4: The world is complex, and sometimes the issues and concerns can seem overwhelming and too hard to fix. Sometimes people expect that taking it seriously means you have to commit to a life of shouting, protesting and getting people to see what you see. GUIDELINE: Have fun with the contradictions, play with your own awareness of the irony in the world, find others who are also hinting at the same ideas, and create small networks of support. A good sign you are getting there is finding the incongruity and noticing the strange irony that might appear. Sometimes humour is a good way to open people up to an ‘aha I hadn’t thought of that’ moment. Warm down tip – laugh at yourself!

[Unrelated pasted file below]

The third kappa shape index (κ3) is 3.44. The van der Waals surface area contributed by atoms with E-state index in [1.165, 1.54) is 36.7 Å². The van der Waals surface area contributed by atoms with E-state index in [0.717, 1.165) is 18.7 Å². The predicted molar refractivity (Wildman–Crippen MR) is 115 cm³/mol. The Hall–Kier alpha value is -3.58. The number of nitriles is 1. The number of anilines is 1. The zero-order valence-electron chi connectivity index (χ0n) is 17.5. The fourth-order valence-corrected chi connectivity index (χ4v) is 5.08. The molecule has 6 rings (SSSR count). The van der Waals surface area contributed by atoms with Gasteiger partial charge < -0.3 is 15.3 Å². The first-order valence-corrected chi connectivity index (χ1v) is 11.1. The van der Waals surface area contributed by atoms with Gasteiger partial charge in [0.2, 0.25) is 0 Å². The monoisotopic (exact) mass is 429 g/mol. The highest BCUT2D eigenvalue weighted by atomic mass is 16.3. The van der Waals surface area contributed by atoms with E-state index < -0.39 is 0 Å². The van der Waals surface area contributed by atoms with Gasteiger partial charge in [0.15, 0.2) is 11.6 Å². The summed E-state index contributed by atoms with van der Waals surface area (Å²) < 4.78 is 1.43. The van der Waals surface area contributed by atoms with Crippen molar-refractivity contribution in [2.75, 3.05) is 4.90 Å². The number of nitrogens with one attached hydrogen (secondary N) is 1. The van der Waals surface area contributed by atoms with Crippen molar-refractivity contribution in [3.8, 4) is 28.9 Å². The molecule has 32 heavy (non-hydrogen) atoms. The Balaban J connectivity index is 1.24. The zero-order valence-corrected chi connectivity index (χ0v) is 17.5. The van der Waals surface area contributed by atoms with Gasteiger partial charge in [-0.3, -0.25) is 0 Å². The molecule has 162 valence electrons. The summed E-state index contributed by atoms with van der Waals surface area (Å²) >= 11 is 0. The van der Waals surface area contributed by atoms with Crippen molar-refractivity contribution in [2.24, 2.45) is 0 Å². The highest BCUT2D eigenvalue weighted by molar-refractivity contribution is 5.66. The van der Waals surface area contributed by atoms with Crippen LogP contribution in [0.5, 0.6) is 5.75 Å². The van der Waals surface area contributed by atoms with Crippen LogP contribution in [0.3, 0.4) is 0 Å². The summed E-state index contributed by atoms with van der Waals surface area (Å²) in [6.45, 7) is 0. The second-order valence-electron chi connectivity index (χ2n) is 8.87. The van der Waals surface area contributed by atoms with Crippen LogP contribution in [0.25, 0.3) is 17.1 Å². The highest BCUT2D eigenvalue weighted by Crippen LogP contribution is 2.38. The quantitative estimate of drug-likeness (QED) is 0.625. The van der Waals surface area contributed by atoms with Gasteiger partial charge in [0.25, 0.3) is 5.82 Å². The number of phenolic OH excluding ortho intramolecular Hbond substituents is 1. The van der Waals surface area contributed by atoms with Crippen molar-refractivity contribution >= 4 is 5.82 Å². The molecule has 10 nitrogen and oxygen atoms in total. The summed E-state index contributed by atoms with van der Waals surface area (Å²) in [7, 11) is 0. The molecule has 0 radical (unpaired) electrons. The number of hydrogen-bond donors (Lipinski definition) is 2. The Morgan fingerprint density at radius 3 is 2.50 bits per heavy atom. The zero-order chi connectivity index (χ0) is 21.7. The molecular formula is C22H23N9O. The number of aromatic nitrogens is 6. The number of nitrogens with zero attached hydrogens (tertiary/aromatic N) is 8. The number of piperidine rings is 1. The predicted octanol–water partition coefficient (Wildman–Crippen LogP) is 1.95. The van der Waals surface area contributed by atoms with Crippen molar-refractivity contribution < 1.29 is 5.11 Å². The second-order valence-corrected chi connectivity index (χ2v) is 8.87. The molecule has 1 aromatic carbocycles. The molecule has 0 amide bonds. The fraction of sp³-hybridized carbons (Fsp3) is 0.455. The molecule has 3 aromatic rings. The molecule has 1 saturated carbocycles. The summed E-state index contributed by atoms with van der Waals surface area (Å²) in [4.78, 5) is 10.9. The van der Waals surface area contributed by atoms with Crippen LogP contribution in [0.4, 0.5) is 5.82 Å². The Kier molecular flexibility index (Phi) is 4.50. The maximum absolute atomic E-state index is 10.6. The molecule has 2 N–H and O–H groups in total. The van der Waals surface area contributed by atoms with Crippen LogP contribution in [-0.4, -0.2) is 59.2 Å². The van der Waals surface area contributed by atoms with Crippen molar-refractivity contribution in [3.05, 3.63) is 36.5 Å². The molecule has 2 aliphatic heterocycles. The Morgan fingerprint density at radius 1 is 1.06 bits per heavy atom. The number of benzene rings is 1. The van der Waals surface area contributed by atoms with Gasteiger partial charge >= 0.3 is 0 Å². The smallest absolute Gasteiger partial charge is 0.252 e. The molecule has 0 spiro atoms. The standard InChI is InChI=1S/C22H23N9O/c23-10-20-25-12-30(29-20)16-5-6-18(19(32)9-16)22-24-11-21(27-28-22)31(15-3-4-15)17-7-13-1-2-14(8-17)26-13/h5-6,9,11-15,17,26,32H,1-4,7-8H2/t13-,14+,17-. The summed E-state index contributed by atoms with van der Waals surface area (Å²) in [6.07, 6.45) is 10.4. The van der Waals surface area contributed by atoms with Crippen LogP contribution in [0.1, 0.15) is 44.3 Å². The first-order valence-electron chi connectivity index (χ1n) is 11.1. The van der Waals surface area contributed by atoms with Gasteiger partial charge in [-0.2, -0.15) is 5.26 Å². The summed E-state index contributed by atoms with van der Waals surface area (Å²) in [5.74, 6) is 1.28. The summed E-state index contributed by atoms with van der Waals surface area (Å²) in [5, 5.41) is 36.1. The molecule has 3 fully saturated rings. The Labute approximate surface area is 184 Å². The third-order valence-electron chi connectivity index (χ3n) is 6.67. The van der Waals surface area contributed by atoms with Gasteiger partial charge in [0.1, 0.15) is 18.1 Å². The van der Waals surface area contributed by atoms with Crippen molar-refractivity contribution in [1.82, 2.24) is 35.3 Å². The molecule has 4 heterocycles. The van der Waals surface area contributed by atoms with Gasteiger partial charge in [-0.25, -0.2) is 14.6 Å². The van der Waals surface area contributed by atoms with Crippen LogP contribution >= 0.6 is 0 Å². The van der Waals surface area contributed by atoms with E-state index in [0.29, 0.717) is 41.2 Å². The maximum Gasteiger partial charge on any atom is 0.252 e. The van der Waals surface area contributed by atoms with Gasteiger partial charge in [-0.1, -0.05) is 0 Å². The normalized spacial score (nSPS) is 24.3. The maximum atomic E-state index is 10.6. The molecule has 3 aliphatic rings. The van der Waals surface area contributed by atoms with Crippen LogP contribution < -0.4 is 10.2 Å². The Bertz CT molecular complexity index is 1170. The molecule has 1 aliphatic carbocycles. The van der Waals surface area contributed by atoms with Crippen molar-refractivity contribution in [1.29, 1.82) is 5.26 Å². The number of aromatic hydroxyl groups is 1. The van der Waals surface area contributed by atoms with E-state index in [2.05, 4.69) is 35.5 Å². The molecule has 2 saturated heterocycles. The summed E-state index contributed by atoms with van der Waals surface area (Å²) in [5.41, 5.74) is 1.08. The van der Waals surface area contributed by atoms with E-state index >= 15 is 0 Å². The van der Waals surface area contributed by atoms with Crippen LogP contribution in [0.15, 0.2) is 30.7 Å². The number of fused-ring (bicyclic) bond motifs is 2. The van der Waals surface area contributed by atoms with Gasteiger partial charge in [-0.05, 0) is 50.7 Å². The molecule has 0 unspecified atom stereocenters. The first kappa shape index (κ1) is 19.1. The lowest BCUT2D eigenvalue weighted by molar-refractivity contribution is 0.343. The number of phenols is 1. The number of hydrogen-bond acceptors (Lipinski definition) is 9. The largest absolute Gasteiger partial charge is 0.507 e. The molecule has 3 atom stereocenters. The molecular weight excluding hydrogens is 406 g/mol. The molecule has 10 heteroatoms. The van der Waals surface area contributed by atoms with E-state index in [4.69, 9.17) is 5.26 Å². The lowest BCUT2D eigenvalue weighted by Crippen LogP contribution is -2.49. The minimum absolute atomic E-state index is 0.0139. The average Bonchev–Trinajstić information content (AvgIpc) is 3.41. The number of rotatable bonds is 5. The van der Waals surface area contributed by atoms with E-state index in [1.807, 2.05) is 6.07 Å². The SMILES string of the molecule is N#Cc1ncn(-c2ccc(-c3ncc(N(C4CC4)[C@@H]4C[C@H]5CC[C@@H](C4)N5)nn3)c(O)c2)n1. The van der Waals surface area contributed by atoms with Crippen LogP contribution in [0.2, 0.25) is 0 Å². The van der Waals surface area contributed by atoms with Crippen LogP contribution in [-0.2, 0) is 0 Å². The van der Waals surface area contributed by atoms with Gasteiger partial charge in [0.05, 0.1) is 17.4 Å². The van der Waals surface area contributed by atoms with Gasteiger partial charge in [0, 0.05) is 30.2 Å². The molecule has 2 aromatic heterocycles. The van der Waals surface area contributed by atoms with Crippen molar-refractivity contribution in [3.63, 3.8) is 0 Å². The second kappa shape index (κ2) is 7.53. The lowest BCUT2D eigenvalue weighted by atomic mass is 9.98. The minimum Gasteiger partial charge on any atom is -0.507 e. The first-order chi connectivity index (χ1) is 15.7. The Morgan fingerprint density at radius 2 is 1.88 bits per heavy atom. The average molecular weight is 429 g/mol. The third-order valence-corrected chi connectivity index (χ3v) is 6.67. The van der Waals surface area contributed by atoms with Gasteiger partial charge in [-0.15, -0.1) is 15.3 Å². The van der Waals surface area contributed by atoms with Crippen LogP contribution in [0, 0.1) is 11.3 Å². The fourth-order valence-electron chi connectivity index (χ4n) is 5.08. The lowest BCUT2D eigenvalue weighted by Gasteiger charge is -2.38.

5: Fear of the unknown is one of the biggest obstacles to ‘thinking outside the box’ – or even knowing where the box is! GUIDELINE: Like rock climbing tackle stuff that is challenging but doesn’t feel impossible. Exploring challenging ideas isn’t always about getting to the top. Warm down tip – work on finding your balance point around fear of difference. Listen and recognise your own vulnerability and make friends with it.

So happy training, my favourite warm down is watching science fiction or comedy that gets me thinking. See you at our next boot camp – ready to bust Plato’s cave right open. Or light some fires in there and cast some new patterns on the walls.

 

 

Help! I broke my brain